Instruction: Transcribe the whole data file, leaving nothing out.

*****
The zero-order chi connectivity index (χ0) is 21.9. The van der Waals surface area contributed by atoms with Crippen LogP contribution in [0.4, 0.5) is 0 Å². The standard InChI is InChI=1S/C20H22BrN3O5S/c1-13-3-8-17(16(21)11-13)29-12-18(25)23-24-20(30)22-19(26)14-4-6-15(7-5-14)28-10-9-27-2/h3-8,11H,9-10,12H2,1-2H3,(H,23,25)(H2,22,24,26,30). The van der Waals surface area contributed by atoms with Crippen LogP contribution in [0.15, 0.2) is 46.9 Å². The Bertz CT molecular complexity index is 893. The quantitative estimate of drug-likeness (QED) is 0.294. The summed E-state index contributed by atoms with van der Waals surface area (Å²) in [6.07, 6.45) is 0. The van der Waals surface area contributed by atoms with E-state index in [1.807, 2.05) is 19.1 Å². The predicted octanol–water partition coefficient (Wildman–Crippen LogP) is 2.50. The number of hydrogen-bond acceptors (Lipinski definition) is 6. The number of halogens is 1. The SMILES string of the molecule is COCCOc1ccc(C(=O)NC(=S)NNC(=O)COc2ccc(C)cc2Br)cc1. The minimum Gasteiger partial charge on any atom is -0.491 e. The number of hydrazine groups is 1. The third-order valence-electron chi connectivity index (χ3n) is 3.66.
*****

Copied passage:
The zero-order chi connectivity index (χ0) is 21.9. The van der Waals surface area contributed by atoms with Crippen LogP contribution in [0.4, 0.5) is 0 Å². The standard InChI is InChI=1S/C20H22BrN3O5S/c1-13-3-8-17(16(21)11-13)29-12-18(25)23-24-20(30)22-19(26)14-4-6-15(7-5-14)28-10-9-27-2/h3-8,11H,9-10,12H2,1-2H3,(H,23,25)(H2,22,24,26,30). The van der Waals surface area contributed by atoms with Crippen LogP contribution in [0.15, 0.2) is 46.9 Å². The Bertz CT molecular complexity index is 893. The quantitative estimate of drug-likeness (QED) is 0.294. The summed E-state index contributed by atoms with van der Waals surface area (Å²) in [6.07, 6.45) is 0. The van der Waals surface area contributed by atoms with E-state index in [1.807, 2.05) is 19.1 Å². The predicted octanol–water partition coefficient (Wildman–Crippen LogP) is 2.50. The number of hydrogen-bond acceptors (Lipinski definition) is 6. The number of halogens is 1. The SMILES string of the molecule is COCCOc1ccc(C(=O)NC(=S)NNC(=O)COc2ccc(C)cc2Br)cc1. The minimum Gasteiger partial charge on any atom is -0.491 e. The number of hydrazine groups is 1. The third-order valence-electron chi connectivity index (χ3n) is 3.66.